Ewy Mathé is the director of informatics in the Division of Preclinical Innovation at NCATS. She leads a diverse team of experts in bioinformatics, cheminformatics, data science and software development who empower translational scientists to make meaningful data-driven decisions in their research by developing data analysis, methods and analytical applications.
Prior to joining NCATS in 2020, Mathé was a faculty member in the Department of Biomedical Informatics at The Ohio State University, where she developed analytical approaches for the analysis and interpretation of metabolomics data, including integration of metabolomics with gene expression, microbiome and epigenomics data.
Mathé’s multidisciplinary training and education spans high-throughput data analysis, molecular epidemiology, epigenomics and metabolomics. She received a bachelor’s degree in biochemistry (minor in sociology) from Mount St. Mary’s University in Emmitsburg, Maryland, in 2000 and a doctorate in bioinformatics from George Mason University in Fairfax, Virginia, in 2006. During her postdoctoral training at the National Cancer Institute with Curtis C. Harris, M.D., Mathé discovered putative esophageal and lung cancer biomarkers using microRNA microarrays and metabolomics. She then joined the laboratory of Rafael C. Casellas, Ph.D., at the National Institute of Arthritis and Musculoskeletal and Skin Diseases, where she used next-generation sequencing techniques to better understand the modalities of transcriptional regulation in B lymphocytes.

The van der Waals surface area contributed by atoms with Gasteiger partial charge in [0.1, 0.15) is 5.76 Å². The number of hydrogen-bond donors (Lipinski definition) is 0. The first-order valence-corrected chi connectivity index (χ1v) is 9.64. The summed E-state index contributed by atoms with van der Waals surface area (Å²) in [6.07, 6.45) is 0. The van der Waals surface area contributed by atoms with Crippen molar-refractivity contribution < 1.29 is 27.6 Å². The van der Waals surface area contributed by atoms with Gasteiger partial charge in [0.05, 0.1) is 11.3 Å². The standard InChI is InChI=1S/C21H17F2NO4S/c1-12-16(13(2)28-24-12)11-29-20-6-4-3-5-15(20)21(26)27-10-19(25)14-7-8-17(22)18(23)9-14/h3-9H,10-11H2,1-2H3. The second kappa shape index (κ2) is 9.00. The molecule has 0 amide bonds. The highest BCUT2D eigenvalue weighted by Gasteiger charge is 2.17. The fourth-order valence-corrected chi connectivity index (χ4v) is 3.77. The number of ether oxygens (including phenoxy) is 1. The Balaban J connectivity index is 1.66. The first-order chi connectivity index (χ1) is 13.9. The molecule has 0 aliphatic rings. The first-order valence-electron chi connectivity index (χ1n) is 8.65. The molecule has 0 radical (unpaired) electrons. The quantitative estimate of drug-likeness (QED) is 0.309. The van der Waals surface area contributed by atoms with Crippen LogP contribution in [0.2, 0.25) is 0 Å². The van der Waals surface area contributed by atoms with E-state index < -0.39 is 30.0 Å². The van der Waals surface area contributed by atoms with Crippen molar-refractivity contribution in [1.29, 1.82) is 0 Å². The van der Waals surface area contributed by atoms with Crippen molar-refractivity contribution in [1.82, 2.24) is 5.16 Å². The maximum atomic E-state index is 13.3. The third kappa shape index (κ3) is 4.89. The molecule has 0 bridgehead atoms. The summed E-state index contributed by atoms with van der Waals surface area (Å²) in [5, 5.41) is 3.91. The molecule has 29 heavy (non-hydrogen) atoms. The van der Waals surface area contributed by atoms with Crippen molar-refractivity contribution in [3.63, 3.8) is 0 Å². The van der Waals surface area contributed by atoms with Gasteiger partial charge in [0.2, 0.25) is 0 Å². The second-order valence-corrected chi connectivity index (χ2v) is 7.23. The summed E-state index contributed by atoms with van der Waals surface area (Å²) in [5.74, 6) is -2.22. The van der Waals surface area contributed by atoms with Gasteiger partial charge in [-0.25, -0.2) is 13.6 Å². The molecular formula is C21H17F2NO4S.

Mathé’s team currently is developing computational resources, methods and tools that optimize the use of large-scale molecular (high-throughput screening, multi-omics, etc.) and knowledge-driven data sets (various sources of information on drugs, including mechanisms of action, regulatory status, drug targets, diseases, biological functions, etc.). These methods and tools are applied in a variety of translational research projects, including some addressing rare diseases, through collaborative work ranging from identifying biomarkers of various biomedical endpoints to identifying putative drug targets.
Mathé’s personal research interests are in developing methods and frameworks to guide the analysis, integration and interpretation of multi-omics data to identify valid biomarkers and therapeutic targets for the diagnosis, prognosis and treatment of various diseases. She applies these computational approaches in collaborative translational research projects to define disease-specific molecular mechanisms and phenotypes. Mathé has co-authored more than 40 peer-reviewed publications and co-edited a book published by Springer titled “Statistical Genomics.” She serves on the editorial board for Metabolites, the official journal of the Metabolomics Society. Mathé is active in the metabolomics community (Metabolomics of North America, Metabolomics Society, Consortium of Metabolomics Studies) and is a proponent of open-source software development and data.